Strat body question- One vs. two vs three piece bodies?

Discussion in 'Guitars in General' started by sweetpea, Jul 20, 2006.


  1. sweetpea

    sweetpea Supporting Member

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    I know this might be subjective, but I was wondering what the overall consenses is with multi vs a single blank of say alder in a strat body. I have seen alot of 62 reissue strats with three piece alder bodies. If the wood is good tonally, is it a wash in terms of resonance. Of would you rather have a single or two piece?

    Thanks.
     
  2. mrfjones

    mrfjones Member

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    generally the more pieces and glue the less resonant the body but there are some really good three and four piece bodies out there.

    I would rather have a single or two piece body as apposed to more. but if it is done well I wouldn't mind more pieces. It is really subjective for me. If the body sounds good I will use it
     
  3. trisonic

    trisonic Member

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    I have all three types. Personally I can't tell any difference between 1 piece and two piece bodies on Strats.
    On the other hand I have a three piece '52 Tele which is extremely resonant but the neck is attached to the one piece centre section (as is the bridge, natch).

    I have a four piece Strat body from Fender, Japan (actually not really; it was one of those transitional pieces that Fender/USA ordered from the guys who built Ibanez) that is all Maple. It is my "darkest" Strat but otherwise is a different story......

    Best, Pete.
     
  4. ronin32

    ronin32 Member

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    I think that is a huge factor on the resonance of multi part bodies.
     
  5. Gi-gi-giggity

    Gi-gi-giggity Member

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    My buddy has a '75 Strat that's 4 pieces that smokes. I don't think most people can tell a difference all things being equal. If there was to be an issue I could possibly see it from a cosmetic perspective, but what guitar maker would dare put 4 slabs of wood together and not make it match/look good?

    Splitting hairs IMO.....
     
  6. TwoGeez

    TwoGeez Member

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    Tonally, there's really no difference between one piece, two piece, etc. Practically all (and probably all) of the old Strat bodies, vintage 50s and 60s, were two and three piece bodies (and pretty narly pieces of wood at that). This suprises a lot of people at first because they think a one piece body is naturally superior. It's not. The fact is most mills don't make blanks big enough for one piece bodies. For my latest project I tried to get one from Tommy at USA Custom and Warmoth, neither of them had them in stock and said they were pretty rare. The best I could do was an off center cut body from Tommy. When given a choice I prefer three piece over two. I like to have the bridge, neck, and all other components all bolted to one piece, which is why I was interested in the one piece body. I was surprised how rare they are.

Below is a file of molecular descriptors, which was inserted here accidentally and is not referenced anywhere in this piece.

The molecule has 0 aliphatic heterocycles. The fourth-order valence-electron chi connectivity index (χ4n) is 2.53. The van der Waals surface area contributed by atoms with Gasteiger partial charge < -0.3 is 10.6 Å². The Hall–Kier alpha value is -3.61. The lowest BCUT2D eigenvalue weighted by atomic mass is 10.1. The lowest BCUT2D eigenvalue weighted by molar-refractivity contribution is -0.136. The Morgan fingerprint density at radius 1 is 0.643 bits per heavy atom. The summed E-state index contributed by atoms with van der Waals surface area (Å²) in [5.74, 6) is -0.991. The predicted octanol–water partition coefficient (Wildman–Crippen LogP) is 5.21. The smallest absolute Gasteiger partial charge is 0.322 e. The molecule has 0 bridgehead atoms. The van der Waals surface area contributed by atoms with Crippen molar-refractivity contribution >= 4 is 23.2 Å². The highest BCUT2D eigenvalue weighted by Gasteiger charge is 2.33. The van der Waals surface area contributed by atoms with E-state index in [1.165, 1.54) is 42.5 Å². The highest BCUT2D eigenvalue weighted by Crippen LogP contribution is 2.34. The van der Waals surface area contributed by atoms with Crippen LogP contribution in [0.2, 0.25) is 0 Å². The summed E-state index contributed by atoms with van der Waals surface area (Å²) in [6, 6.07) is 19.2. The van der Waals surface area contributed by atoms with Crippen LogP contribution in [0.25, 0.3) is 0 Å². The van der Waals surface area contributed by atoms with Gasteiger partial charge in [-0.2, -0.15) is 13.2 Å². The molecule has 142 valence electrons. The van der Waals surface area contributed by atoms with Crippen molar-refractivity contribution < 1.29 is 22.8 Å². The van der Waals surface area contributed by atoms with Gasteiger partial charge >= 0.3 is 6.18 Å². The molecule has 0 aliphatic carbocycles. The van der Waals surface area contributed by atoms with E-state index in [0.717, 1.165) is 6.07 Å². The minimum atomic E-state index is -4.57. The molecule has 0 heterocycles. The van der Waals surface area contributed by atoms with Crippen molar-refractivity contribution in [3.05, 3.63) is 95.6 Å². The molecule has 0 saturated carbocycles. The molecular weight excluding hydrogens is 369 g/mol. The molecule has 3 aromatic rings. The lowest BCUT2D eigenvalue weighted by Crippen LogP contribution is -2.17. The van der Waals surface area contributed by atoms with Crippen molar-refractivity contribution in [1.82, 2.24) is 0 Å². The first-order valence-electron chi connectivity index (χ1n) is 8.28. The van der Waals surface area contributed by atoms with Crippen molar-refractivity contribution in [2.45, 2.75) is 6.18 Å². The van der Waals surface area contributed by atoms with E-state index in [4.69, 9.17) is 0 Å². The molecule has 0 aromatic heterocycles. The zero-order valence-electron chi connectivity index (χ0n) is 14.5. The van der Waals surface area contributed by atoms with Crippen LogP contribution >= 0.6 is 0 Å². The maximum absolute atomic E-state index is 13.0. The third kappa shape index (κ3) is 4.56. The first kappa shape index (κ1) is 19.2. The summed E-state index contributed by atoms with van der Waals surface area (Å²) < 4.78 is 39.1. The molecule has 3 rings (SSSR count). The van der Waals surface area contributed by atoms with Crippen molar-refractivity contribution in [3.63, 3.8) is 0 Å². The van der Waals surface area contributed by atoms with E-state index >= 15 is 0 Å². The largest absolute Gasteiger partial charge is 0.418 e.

7. Bloozcat

    Bloozcat Member

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    I think about the most you can say about multi-piece bodies is that there is the potential for problems due to the dissimilar woods and the glue in the joints. As anyone who has ever built many Strats or Tele's knows, the best planned bodies can turn out to be bricks. Despite our efforts to ensure that we get a great body by specifying one or two pieces of alder or ash and specific weight requirements, it's still a crap shoot. Sometimes the sow's ear becomes the silk purse and vice versa. It's just the sometimes unpredictable nature of wood.
     
  8. tonedaddy

    tonedaddy Member

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    I asked the same question about a year ago, some interesting answers from some of the luthiers that visit this forum (including one luthier that built a 2-piece and 3-piece body, everything else being identical, at the same time) here:
    http://www.thegearpage.net/board/showthread.php?t=89772


    Personally, I think it comes down to this:

    Good wood used by excellent luthiers sounds better than bad wood used by less-proficient luthiers.
    :)

    And one of the skills offered by an excellent luthier is consistently choosing the right wood (regardless of the number of pieces in a body) to achieve the desired final voicing of the guitar when matched with all of the other components. A conversation with someone like Bill Chapin about the care he spends in choosing the right woods for a guitar can leave your head spinning as to how much he obsesses about things like this.

    For instance, a recent post by Vince Cunetto mentions weighing, grading and tone matching pieces of wood that were to be glued up for multi-piece body blanks:
    http://www.thegearpage.net/board/showthread.php?p=1437475#post1437475

    In other words, with great luthiers and body suppliers, they are accomodating the anticipated effects/results of using multi-piece bodies before they are even glued up.

    You DO get what you pay for, and it has a lot more to do with the skill of the builder/supplier than simply how many pieces of wood are in a body.

    And that skill (and why you pay for it) ultimately comes down to consistency. There's a reason you often have to run the racks of production guitars to find the few that sound great. In comparison, any single guitar built by an accomplished luthier will likely sound great, regardless of which one you'd choose from a rack of them.

    And it's reasons like this (e.g. consistently delivering great sounding and playing guitars) that distinguish and build a great luthier's reputation.